The height is reported to the nearest whole centimeter.  The height is scaled down, for instance 6.215m would be reported as a height of 6.21m. The measurement of 6.215m would never be seen by the athlete, nor the surveyor without delving into the program. Only whole centimeter units are reported.

Future uses of Surveying Technologies

 

The vision that is foreseen to occur within the sporting medium is one of complete immersion.  As spectators become more and more intrigued by the many facets available in sport, their demands for entertainment pleasure are becoming greater and greater.  Take for example Foxtel © and the new digital subscription available.  For sporting events this means multiple camera angle availability, a large array of statistics for teams and players available on demand. Foxtel© in my view has paved the way for the future integration of the user (sports spectator) into the match itself.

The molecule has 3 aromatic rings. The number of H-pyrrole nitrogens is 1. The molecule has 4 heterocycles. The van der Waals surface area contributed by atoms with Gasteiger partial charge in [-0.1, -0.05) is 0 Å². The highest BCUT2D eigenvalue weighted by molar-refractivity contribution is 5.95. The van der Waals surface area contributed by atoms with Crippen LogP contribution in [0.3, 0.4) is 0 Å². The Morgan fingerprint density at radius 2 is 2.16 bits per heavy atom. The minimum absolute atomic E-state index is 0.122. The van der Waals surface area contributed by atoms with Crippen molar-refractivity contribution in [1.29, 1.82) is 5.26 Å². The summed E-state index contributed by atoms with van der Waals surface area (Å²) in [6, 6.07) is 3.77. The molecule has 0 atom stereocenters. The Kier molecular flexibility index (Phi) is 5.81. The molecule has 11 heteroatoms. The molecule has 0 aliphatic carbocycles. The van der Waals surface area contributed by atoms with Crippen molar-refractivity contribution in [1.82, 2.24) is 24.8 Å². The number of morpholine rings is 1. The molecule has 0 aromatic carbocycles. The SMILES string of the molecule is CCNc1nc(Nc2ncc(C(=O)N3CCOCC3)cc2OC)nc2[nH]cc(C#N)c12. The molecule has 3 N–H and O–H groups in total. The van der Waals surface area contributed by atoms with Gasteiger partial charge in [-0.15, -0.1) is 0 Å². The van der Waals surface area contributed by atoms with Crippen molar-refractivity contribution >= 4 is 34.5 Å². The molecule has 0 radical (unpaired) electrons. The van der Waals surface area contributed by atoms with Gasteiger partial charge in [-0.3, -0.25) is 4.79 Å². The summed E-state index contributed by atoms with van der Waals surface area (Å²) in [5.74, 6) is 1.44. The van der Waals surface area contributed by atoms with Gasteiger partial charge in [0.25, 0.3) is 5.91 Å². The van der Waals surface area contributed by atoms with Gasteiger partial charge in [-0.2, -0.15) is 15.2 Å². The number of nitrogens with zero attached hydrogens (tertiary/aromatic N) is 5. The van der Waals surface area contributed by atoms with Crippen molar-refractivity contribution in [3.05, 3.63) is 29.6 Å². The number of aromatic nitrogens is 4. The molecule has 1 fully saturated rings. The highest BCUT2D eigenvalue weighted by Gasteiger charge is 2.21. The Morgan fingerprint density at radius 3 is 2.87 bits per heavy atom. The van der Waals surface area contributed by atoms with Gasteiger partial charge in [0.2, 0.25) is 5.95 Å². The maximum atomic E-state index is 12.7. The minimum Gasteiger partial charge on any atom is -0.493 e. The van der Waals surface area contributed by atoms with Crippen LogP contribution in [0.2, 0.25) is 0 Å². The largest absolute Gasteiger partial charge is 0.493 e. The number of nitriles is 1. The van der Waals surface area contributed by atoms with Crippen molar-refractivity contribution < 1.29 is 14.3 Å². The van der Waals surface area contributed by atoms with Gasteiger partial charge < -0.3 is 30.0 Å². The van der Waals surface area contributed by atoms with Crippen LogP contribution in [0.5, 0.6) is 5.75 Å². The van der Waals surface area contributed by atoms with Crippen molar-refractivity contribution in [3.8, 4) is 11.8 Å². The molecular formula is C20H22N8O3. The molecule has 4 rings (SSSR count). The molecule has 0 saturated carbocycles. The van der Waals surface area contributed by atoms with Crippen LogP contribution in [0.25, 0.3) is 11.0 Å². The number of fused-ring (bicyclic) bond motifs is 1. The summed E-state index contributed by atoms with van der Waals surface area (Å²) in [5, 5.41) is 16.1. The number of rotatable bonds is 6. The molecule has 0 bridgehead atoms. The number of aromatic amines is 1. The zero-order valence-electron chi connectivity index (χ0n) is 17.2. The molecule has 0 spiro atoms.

Within the next few years users will be able to see the match being played from each individual persons viewpoint, much like in car racing where small cameras have been mounted on the vehicles enabling the viewer to have the same view as that of the driver.  To take this one step further into the realm of entertainment, track data could be sent through to the next wave of video game consoles.  Already highly advanced modeling has occurred on real streets and been implemented into video games (Project Gotham 2 - car racing game).  This particular game has a track of a Sydney loop road underneath the harbour bridge, thousands of photographs were taken in synchronization with the spatial data, to accurately model and give the feel of the Sydney streetscape.